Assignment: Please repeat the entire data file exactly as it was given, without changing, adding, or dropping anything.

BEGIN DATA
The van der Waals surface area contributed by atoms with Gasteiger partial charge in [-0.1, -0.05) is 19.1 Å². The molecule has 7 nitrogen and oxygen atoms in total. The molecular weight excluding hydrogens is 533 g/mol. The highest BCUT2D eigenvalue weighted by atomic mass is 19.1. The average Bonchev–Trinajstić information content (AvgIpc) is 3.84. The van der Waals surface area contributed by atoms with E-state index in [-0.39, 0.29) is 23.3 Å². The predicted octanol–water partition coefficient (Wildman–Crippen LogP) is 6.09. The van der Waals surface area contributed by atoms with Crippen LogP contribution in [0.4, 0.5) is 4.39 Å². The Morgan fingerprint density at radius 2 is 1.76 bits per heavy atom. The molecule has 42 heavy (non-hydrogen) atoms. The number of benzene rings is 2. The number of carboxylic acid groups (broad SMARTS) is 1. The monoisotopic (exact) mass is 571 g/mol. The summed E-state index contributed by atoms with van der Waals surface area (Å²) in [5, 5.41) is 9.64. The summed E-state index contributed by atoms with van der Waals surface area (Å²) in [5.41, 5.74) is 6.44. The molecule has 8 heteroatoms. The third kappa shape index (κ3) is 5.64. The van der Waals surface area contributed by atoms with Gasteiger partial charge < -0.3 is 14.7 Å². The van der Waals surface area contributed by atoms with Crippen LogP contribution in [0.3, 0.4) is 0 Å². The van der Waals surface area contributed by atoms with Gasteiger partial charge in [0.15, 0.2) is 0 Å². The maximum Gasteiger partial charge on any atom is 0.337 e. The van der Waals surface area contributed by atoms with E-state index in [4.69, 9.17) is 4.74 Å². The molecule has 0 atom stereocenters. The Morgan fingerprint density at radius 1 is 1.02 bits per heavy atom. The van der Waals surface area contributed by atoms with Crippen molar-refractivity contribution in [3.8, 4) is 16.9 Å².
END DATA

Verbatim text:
The van der Waals surface area contributed by atoms with Gasteiger partial charge in [-0.1, -0.05) is 19.1 Å². The molecule has 7 nitrogen and oxygen atoms in total. The molecular weight excluding hydrogens is 533 g/mol. The highest BCUT2D eigenvalue weighted by atomic mass is 19.1. The average Bonchev–Trinajstić information content (AvgIpc) is 3.84. The van der Waals surface area contributed by atoms with E-state index in [-0.39, 0.29) is 23.3 Å². The predicted octanol–water partition coefficient (Wildman–Crippen LogP) is 6.09. The van der Waals surface area contributed by atoms with Crippen LogP contribution in [0.4, 0.5) is 4.39 Å². The Morgan fingerprint density at radius 2 is 1.76 bits per heavy atom. The molecule has 42 heavy (non-hydrogen) atoms. The number of benzene rings is 2. The number of carboxylic acid groups (broad SMARTS) is 1. The monoisotopic (exact) mass is 571 g/mol. The summed E-state index contributed by atoms with van der Waals surface area (Å²) in [5, 5.41) is 9.64. The summed E-state index contributed by atoms with van der Waals surface area (Å²) in [5.41, 5.74) is 6.44. The molecule has 8 heteroatoms. The third kappa shape index (κ3) is 5.64. The van der Waals surface area contributed by atoms with Gasteiger partial charge < -0.3 is 14.7 Å². The van der Waals surface area contributed by atoms with Crippen LogP contribution in [0.3, 0.4) is 0 Å². The van der Waals surface area contributed by atoms with Gasteiger partial charge in [0.15, 0.2) is 0 Å². The maximum Gasteiger partial charge on any atom is 0.337 e. The van der Waals surface area contributed by atoms with E-state index in [4.69, 9.17) is 4.74 Å². The molecule has 0 atom stereocenters. The Morgan fingerprint density at radius 1 is 1.02 bits per heavy atom. The van der Waals surface area contributed by atoms with Crippen molar-refractivity contribution in [3.8, 4) is 16.9 Å².